Joan Salge Blake is an American Dietetic Association spokeswoman and Boston University dietitian. She says that usually food is digested in about 12 to 24 hours. After holiday meals, it may take longer. That's because of all the fatty foods you ate.

Fool your stomach.

"You can outsmart your stomach," Salge Blake said. "That way, you will feel better after your meal." As we said earlier, fat makes food stay in the stomach longer. So, to reduce discomfort, trim some of the fat from the meal.

Adding lots of low-fat, vegetable-based side dishes will help, she said. Salge Blake also said you should eat foods with lots of fiber. Fiber passes intact through your system. So it will help move food through your system. Salge-Blake also said that liquid leaves the stomach faster than solids. So you could start your meal with a thin, broth-based soup.

Salge Blake has one final bit of help. She said to try not to put all the food on the table at once. Serve courses instead. Start with that broth-based soup. Then serve a vegetable-filled salad with a low-fat dressing. By the time you have eaten the first two courses, she says you'll feel fuller. So, you are not as hungry and less likely to overeat at one sitting.

Other problems with overeating.

So now we all know that the holidays are a time of overeating. All those good dinners, desserts, and drinks lead to weight gain. But many of us already know that. We can also see the weight gain in the mirror. Or feel the weight gain as the clothes we wear get tighter.

There are other things that happen to our body when we overeat. Things that we cannot see.

National Public Radio reports that the inside of your body changes when you overeat. Doctors and researchers say that overeating causes biological changes in the body. These changes can lead to more food cravings. The changes cause your stomach to send mixed signals about when it's actually full. As the years go by, those holiday pounds add up.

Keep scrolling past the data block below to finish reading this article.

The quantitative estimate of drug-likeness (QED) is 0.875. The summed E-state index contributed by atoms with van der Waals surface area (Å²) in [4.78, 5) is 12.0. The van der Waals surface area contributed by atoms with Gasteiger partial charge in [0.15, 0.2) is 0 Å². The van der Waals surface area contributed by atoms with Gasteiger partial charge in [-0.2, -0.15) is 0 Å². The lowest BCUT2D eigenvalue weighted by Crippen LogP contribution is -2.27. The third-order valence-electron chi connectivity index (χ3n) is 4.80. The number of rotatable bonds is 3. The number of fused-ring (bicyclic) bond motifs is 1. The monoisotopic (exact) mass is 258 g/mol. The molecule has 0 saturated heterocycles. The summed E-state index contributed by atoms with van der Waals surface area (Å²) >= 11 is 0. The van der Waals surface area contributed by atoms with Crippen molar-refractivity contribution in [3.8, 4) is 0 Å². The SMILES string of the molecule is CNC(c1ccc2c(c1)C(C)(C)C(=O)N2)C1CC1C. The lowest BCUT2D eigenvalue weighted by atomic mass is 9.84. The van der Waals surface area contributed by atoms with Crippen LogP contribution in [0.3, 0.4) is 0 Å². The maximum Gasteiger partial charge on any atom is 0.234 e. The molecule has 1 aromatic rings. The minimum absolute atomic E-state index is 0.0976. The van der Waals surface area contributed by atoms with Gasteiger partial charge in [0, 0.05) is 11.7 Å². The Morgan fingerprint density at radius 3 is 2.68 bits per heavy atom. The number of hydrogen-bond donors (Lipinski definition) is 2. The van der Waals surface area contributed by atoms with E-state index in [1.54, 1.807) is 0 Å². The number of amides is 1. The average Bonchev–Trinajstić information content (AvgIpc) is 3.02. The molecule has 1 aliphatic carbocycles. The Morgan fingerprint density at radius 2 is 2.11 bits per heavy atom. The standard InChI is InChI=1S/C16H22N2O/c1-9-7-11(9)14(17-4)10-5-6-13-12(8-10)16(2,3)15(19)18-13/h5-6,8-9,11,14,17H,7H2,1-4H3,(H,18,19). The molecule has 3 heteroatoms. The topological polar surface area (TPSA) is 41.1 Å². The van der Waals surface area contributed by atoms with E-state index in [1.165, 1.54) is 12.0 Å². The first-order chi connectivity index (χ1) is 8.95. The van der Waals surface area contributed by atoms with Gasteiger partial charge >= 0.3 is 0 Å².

Dr. Rita Redberg is a cardiologist at the University of California at San Francisco. Each January, she sees many patients lugging around an extra five pounds. Or more.

"We'll have a very earnest talk in October about weight loss," Redberg said. "Then the visit in January after the holidays is generally a weight gain. And I see that commonly in my patients," she said.

Year after year, those few holiday pounds can add up to 15, 20, even 30 pounds. Every year of weight gain makes it more difficult to lose extra weight. People get discouraged when they realize at the end of the year they annually gained weight.

Overeating may change your body clock.

All of us have a biological clock. It is an internal mechanism that tells us when to sleep and when to eat. Scientists studied the biological clocks in mice. They discovered that when mice were overfed, their body clocks changed. The mice started overeating.